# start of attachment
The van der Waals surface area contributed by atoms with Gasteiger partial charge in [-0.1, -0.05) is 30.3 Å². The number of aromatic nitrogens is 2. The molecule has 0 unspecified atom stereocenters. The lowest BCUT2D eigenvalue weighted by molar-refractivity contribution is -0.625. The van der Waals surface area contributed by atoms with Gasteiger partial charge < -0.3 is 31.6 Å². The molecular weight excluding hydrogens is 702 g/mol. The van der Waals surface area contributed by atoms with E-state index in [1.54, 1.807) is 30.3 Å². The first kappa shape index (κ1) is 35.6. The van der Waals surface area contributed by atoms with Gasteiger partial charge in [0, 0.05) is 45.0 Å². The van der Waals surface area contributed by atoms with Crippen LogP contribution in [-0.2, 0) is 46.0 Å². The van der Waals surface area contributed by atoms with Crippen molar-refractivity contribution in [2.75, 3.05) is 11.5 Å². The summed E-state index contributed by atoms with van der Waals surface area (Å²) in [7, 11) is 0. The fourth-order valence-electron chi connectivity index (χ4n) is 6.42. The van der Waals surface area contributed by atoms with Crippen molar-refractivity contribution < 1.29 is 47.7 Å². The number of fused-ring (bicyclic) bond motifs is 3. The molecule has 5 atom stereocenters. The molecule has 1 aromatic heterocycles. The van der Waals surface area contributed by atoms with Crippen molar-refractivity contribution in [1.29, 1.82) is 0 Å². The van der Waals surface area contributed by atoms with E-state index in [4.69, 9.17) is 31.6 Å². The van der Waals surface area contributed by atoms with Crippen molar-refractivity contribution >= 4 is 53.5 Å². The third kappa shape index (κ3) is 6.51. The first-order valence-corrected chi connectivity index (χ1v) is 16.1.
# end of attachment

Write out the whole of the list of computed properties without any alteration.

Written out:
The van der Waals surface area contributed by atoms with Gasteiger partial charge in [-0.1, -0.05) is 30.3 Å². The number of aromatic nitrogens is 2. The molecule has 0 unspecified atom stereocenters. The lowest BCUT2D eigenvalue weighted by molar-refractivity contribution is -0.625. The van der Waals surface area contributed by atoms with Gasteiger partial charge < -0.3 is 31.6 Å². The molecular weight excluding hydrogens is 702 g/mol. The van der Waals surface area contributed by atoms with E-state index in [1.54, 1.807) is 30.3 Å². The first kappa shape index (κ1) is 35.6. The van der Waals surface area contributed by atoms with Gasteiger partial charge in [0, 0.05) is 45.0 Å². The van der Waals surface area contributed by atoms with Crippen LogP contribution in [-0.2, 0) is 46.0 Å². The van der Waals surface area contributed by atoms with Crippen molar-refractivity contribution in [2.75, 3.05) is 11.5 Å². The summed E-state index contributed by atoms with van der Waals surface area (Å²) in [7, 11) is 0. The fourth-order valence-electron chi connectivity index (χ4n) is 6.42. The van der Waals surface area contributed by atoms with Crippen molar-refractivity contribution < 1.29 is 47.7 Å². The number of fused-ring (bicyclic) bond motifs is 3. The molecule has 5 atom stereocenters. The molecule has 1 aromatic heterocycles. The van der Waals surface area contributed by atoms with Crippen molar-refractivity contribution in [1.29, 1.82) is 0 Å². The van der Waals surface area contributed by atoms with E-state index in [4.69, 9.17) is 31.6 Å². The van der Waals surface area contributed by atoms with Crippen molar-refractivity contribution >= 4 is 53.5 Å². The third kappa shape index (κ3) is 6.51. The first-order valence-corrected chi connectivity index (χ1v) is 16.1.